Interesting shapes and angles define modern design on the Big Island.
Article by Leslie Lang, Photos by Olivier Koning
Featured Architect: Patrick Tozier, of Ana Architecture
Issue Date: July 2006
“A long time ago, I rented a Frank Lloyd Wright house,” says Carolyn Blackburn, who, along with her husband, Mark, owns Mauna Kea Galleries in Waimea. “After that, I never wanted to live in a normal house again, ever.”
“It was an experience,” she explains. “You were inside, but you were outside.”
The same can be said of the Blackburns’ Waimea home, designed by Honolulu architect Patrick Tozier in partnership with the couple, who acted as contractors.
The cedar front of the house is mostly windows. The roofline slopes down at an angle, and a high row of windows diminish in size. It’s all to better position the long, sleek-looking home for its view.
“The view is of Mauna Kea, Mauna Loa and Hualalai,” says Blackburn, “and we sit up high on a hill, so you just see trees and especially Mauna Kea. You’re constantly aware of the change of the weather and the light. You’re with nature all day.”
“From a distance, you don’t even see our house,” she says. “It sits low and is kind of camouflaged. It’s very natural and very Zen.
At night it completely disappears, and all you see is a lanternlike, gold color, glowing.”
The Blackburns, who own one of the largest private collections of Polynesian art in the world, have filled the home with sculpture and carvings from the South Pacific. A short, museumlike corridor is lined with paintings by master artists of Hawaii and Polynesia, and with carved bowls. Even the bathroom has a Polynesian wood carving hanging on the wall.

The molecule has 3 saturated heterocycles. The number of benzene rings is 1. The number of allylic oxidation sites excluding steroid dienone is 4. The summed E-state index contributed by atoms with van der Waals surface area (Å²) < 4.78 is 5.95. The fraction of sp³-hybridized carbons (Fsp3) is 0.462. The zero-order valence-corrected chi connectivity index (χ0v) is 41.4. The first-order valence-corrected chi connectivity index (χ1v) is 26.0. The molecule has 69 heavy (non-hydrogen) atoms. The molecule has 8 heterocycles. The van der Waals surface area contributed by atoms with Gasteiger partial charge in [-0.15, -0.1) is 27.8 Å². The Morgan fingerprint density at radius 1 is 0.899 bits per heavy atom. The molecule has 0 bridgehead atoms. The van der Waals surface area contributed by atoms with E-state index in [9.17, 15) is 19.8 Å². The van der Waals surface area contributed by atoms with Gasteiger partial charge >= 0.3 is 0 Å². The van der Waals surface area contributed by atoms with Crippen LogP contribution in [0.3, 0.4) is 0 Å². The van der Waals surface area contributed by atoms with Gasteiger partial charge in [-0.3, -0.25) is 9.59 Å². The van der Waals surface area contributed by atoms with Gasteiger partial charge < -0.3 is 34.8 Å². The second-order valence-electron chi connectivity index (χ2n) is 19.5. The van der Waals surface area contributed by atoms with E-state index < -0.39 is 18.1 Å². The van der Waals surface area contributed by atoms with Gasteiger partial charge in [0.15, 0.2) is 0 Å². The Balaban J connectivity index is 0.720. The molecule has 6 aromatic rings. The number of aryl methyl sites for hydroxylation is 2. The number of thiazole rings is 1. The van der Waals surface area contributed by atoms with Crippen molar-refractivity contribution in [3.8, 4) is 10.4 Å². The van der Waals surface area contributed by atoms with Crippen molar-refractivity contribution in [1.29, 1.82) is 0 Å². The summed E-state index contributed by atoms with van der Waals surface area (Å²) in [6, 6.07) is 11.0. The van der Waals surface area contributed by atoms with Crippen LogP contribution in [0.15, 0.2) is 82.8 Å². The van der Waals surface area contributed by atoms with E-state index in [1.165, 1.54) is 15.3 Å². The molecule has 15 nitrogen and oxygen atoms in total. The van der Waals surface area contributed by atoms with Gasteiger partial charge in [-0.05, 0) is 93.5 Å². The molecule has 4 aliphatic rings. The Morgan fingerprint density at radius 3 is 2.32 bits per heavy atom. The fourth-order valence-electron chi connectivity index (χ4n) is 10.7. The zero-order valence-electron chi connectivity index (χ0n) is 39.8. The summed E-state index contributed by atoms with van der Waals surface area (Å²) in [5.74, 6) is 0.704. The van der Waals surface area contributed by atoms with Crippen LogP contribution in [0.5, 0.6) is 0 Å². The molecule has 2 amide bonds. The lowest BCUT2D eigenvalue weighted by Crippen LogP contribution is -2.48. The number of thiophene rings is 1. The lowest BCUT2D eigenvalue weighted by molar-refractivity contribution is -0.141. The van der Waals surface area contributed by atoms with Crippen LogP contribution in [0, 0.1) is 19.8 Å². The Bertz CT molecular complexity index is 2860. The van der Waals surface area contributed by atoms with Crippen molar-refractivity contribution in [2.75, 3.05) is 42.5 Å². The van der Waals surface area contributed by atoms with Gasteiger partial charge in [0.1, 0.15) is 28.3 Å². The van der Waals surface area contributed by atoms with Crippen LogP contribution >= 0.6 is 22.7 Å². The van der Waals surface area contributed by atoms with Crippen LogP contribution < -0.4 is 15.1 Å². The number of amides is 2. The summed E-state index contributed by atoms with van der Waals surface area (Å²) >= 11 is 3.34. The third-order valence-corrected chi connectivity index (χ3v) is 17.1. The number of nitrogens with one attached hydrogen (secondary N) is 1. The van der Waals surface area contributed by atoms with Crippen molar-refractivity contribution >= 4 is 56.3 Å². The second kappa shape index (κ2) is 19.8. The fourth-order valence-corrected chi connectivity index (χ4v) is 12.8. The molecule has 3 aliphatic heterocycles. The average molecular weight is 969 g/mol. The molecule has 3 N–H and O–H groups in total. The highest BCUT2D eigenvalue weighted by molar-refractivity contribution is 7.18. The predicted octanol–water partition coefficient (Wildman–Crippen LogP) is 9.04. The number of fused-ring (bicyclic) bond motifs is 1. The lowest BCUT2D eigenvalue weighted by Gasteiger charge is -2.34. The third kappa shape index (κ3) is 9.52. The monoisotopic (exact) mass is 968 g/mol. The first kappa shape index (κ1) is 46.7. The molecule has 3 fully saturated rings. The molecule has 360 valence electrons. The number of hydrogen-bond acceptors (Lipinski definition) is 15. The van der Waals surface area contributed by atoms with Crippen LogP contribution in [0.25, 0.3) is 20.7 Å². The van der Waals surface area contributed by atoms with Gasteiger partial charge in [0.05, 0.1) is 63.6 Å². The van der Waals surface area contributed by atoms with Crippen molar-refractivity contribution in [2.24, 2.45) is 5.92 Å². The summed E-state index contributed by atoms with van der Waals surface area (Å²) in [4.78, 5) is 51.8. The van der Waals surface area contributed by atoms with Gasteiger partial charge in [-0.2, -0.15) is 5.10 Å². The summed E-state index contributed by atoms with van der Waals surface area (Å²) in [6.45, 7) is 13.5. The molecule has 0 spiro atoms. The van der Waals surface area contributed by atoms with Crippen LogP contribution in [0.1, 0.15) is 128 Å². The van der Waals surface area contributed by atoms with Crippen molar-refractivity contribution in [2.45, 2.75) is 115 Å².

Carolyn, an interior designer, decorated the home. She describes modern architecture and modern living as being about using and enjoying every part of a house.
“Most people have a dining room they never eat in,” she says, “and a living room they never sit in. Why save it for Thanksgiving or Christmas?”
The Blackburns planned much of their 3,700-square-foot, three-bedroom, two-and-a-half bath home as open space, definitely meant to be used.
A porte-cochère leads into the center of the great room, which, like the rest of the interior, is done in African wenge.
The flooring, which runs at an interesting diagonal, is a wood fron Vanuatu called black bean, which was milled in New Zealand.
The kitchen is another expanse of angles, a trapezoidal space that is a culmination of the home’s long, angled design. Its 10-by-14-by-4-foot island mimics the room’s trapezoidal shape and is made up of two large pieces of custom-honed black granite. The kitchen counter uses the same granite.
A striking feature of the home is its library, the home’s only two-story area. Bookshelves rise 12 feet into the space, and a staircase with wenge stair treads leads up to an art-filled sitting area.
“People are constantly driving by, slowing down and looking at this home,” says Tozier, the architect. “It’s unusual. It plays on forms and it’s sculptural in that sense. We don’t see that in Hawaii, which is unfortunate.”
“What happened to Hawaii?” he asks. “People were coming from the Mainland to check out Hawaiian architecture in the 1950s and ’60s. Hawaii was hot as far as architecture was concerned.”
“Now we’re bringing in Mediterranean motifs and Italian motifs, and I just don’t get it,” he says. “We have lost our progressive attitude in Hawaii.”
Perhaps that “progressive attitude” regarding architecture will return with the next generation. The Blackburns’ 14-year-old son Kuhane is a budding architect attending a summer school program this year at Taliesin, the Frank Lloyd Wright School of Architecture.
“He’s really good,” says his mother. “He’s the one who picked out the Higgins piece,” she adds, referring to the great room’s colorful glass divider, chosen to gently divide the space without blocking the view. “He saw it in the dealer’s booth in New York City and said, We have to get this.”
As satisfied as they are with their Waimea house, it has just been sold and now the Blackburns are on to their next project—remodeling a 1920s Hawaiian-style home they will move into in Oahu’s Black Point neighborhood.
The move, which is for their son’s schooling, is the right thing to do, says Blackburn. Still, she says, they will miss the Waimea home.